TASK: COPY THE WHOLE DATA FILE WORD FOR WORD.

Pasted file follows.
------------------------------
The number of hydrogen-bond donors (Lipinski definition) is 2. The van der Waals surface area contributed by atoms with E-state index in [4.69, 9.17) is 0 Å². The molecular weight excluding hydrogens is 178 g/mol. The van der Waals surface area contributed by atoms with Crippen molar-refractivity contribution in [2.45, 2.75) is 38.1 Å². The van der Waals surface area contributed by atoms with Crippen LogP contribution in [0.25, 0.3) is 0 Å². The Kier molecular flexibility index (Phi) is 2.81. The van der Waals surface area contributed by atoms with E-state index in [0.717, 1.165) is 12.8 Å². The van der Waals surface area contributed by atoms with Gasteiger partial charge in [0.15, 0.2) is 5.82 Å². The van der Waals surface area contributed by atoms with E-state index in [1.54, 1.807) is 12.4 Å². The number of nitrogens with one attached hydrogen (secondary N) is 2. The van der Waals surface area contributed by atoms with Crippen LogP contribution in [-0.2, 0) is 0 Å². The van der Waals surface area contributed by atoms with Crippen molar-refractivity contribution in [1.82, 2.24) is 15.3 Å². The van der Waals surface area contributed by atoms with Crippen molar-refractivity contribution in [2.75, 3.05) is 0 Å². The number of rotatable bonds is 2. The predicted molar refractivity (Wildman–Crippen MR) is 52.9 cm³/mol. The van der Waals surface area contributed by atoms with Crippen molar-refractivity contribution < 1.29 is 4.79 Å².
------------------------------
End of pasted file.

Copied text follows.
The number of hydrogen-bond donors (Lipinski definition) is 2. The van der Waals surface area contributed by atoms with E-state index in [4.69, 9.17) is 0 Å². The molecular weight excluding hydrogens is 178 g/mol. The van der Waals surface area contributed by atoms with Crippen molar-refractivity contribution in [2.45, 2.75) is 38.1 Å². The van der Waals surface area contributed by atoms with Crippen LogP contribution in [0.25, 0.3) is 0 Å². The Kier molecular flexibility index (Phi) is 2.81. The van der Waals surface area contributed by atoms with E-state index in [0.717, 1.165) is 12.8 Å². The van der Waals surface area contributed by atoms with Gasteiger partial charge in [0.15, 0.2) is 5.82 Å². The van der Waals surface area contributed by atoms with E-state index in [1.54, 1.807) is 12.4 Å². The number of nitrogens with one attached hydrogen (secondary N) is 2. The van der Waals surface area contributed by atoms with Crippen LogP contribution in [-0.2, 0) is 0 Å². The van der Waals surface area contributed by atoms with Crippen molar-refractivity contribution in [1.82, 2.24) is 15.3 Å². The van der Waals surface area contributed by atoms with Crippen molar-refractivity contribution in [2.75, 3.05) is 0 Å². The number of rotatable bonds is 2. The predicted molar refractivity (Wildman–Crippen MR) is 52.9 cm³/mol. The van der Waals surface area contributed by atoms with Crippen molar-refractivity contribution < 1.29 is 4.79 Å².